Check out the real-life locations of Keijo!!!!!!!!
The Kyoto training camp came to a close this week, and the East – West War is finally upon us. So, before things start to get really heated in the next episode, now’s a good time to take a quick look at the real world locations of Keijo!!!!!!!!, in this week’s edition of Anime vs. Real Life!!!!!!!!
This show, about a made-up sport where the main goal is to push the opponent off a floating platform using only certain parts of the body, is one of Crunchyroll’s most watched anime this season – and it’s easy to see why. While the fanservice is definitely at the center of it all, Keijo!!!!!!!! also has all the right traits and qualities needed for a good over-the-top sports anime. Emotional mid-battle speeches (“Take your butt to the absolute limit!”). Ridiculous secret techniques, like Sayaka giving herself a wedgie to increase her speed (let’s see what new special move she’s going to unveil next week). And, most importantly: attack names! Nozomi’s Vacuum Butt Cannon is surely able to rival Goku’s Kamehameha.
While most of the screen time is dedicated to the fierce battles and rigorous training segments, we do get a few shots of real life locations here and there. The main setting of the show, Nozomi’s keijo academy, is located on Awaji Island, in Hyogo Prefecture. The island is situated between Japan’s main island of Honshu and the smaller Shikoku. And now, without any further ado, here are the real life locations of Keijo!!!!!!!!.
*All images were taken with Google Street View
The opening sequence shows us the Akashi Kaikyo Bridge. It’s the longest suspension bridge in the world, with a total length of 3,911 meters. The bridge opened in 1998 and connects Awaji Island to Kobe. This specific shot is the view from the Hyogo Prefectural Maiko Park, which also features an exhibition center for the bridge.
The keijo elite class is on its way to Kyoto for their training camp, crossing the Akashi Kaikyo Bridge, which has a total of six lanes of roadway.
This already brings us to the next bridge, the Togetsukyo Bridge in Arashiyama. But more on that a little further down. Arashiyama is a district to the west of Kyoto that got famous for its natural beauty and now boasts a large number of tourist attractions, including the just mentioned Togetsukyo Bridge, Tenryuji Temple, a beautiful bamboo grove, and large number of small souvenir shops.
The bus drops them off in front of the Yoshiya restaurant, where the group tries to decide what to do during their free time.
Pic I took myself.
While the others are talking about setting up a party, Sayaka tries to butt into the conversation and convince her friends from room 309 to take a quick trip to the Kinkakuji Temple (shown on her guide). This former villa of a shogun was converted into a Zen temple after his death, and is now one of Kyoto’s most famous landmarks. However, Sayaka is not really able to get through to her friends…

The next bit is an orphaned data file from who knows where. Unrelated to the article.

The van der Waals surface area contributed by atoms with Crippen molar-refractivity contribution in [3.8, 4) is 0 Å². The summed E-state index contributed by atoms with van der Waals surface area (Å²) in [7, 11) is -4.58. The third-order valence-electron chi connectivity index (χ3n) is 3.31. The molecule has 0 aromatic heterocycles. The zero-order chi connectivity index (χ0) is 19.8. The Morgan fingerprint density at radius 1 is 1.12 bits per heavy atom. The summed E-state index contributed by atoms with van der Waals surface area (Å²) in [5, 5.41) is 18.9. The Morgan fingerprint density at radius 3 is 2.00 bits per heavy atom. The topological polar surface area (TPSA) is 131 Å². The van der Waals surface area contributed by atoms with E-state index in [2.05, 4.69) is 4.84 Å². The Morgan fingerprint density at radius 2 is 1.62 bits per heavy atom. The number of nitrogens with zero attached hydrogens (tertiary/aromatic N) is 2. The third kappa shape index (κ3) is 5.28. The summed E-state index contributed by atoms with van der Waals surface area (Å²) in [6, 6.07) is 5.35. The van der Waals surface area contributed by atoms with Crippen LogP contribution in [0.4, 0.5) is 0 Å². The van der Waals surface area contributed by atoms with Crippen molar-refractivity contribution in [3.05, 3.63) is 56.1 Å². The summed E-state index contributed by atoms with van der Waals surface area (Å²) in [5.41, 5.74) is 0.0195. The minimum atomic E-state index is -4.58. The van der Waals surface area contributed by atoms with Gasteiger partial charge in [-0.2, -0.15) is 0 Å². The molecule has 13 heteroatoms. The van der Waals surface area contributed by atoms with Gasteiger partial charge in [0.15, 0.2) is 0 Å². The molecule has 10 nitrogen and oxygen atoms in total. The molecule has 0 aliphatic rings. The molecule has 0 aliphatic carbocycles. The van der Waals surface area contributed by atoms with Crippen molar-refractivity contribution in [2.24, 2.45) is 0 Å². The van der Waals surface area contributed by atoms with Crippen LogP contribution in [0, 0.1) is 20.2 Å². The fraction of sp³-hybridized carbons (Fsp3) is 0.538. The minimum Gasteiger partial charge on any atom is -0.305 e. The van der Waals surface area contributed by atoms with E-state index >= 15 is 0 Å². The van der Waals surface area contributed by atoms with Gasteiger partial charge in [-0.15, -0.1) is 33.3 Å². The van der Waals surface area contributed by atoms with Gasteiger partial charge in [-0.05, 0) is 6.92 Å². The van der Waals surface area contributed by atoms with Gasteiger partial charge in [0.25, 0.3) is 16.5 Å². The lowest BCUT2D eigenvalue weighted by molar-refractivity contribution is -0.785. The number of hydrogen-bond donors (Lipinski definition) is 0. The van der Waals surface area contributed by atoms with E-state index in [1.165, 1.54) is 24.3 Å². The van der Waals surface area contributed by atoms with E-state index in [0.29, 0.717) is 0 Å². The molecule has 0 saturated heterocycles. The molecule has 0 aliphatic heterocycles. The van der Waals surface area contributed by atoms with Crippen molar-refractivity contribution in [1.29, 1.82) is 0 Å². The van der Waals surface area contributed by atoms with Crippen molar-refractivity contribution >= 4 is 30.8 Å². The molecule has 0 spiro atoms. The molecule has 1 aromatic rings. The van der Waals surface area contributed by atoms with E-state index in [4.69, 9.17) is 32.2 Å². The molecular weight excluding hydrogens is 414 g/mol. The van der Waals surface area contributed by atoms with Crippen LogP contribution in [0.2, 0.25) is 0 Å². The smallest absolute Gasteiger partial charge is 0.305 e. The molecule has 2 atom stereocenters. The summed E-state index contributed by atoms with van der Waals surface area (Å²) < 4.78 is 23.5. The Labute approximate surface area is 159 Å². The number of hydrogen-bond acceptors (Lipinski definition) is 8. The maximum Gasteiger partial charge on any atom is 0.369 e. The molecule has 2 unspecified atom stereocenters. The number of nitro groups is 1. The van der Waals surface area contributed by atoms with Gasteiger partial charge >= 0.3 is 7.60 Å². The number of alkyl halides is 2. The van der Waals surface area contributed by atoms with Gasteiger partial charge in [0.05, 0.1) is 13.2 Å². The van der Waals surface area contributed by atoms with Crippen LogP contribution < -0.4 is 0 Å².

… so, she settles for the nearby 19th century hall – a museum about old steam locomotives and pianos. The monument in the back was made from locomotive wheels.
Nozomi and the rest of the residents of room 309 eventually track Sayaka down and still get to do a bit of sightseeing in the area. This brings them to the Tenryuji Temple, which is also a Zen temple. Like the Kinkakuji Temple, the Tenryuji Temple is also an UNESCO World Heritage Site.
Their tour then takes them to this little Japanese Confectionery in front of Arashiyama Station. The shop only sells yatsuhashi, one of Kyoto’s most famous regional products, and it's really the best thing you can bring back as omiyage (an edible souvenir typically wrapped in brightly colored packaging). These are basically cinnamon-flavored cookies made from rice flour (I just think of them as flat, triangular mochi), and they’re delicious.
The pillars here in Arashiyama Station are part of an art display called the Kimono Forest. These pillars are scattered all around the station. There’s even a footbath inside the station.
The Arashiyama Yoshimura is a famous soba restaurant in the area.
However, our protagonists jog straight past it; this is meant to be a training camp after all!
Actually, a jog along the Hozu River with the Arashiyama Mountains in the background doesn’t even sound that bad.
The wall to the left belongs to the previously mentioned Tenryuji Temple.
The Hozu River changes its name to Katsura River after it passes the Togestukyo Bridge in Arashiyama. This is the view from the Nakanoshima Park.
Togetsukyo Bridge is Arashiyama’s central landmark, and has been featured in a number of different anime, including in My Teen Romantic Comedy SNAFU, K-On!, and The Eccentric Family. The current bridge was rebuilt in 1934 and is 155 meters long. Togetsu means “moon crossing”.
It’s still going to be a while before we’ll get to see a real life keijo fight, but who knows, maybe the sport will catch on. On a final note, I hate to make assumptions, but the conveniently placed red lighthouse from the ending theme is probably located in Awaji city.
Who is going to triumph in the dramatic East – West War, and more importantly, who wins the never-ending battle between anime and real life? Comment below!
You can follow Wilhelm on Twitter @Surwill.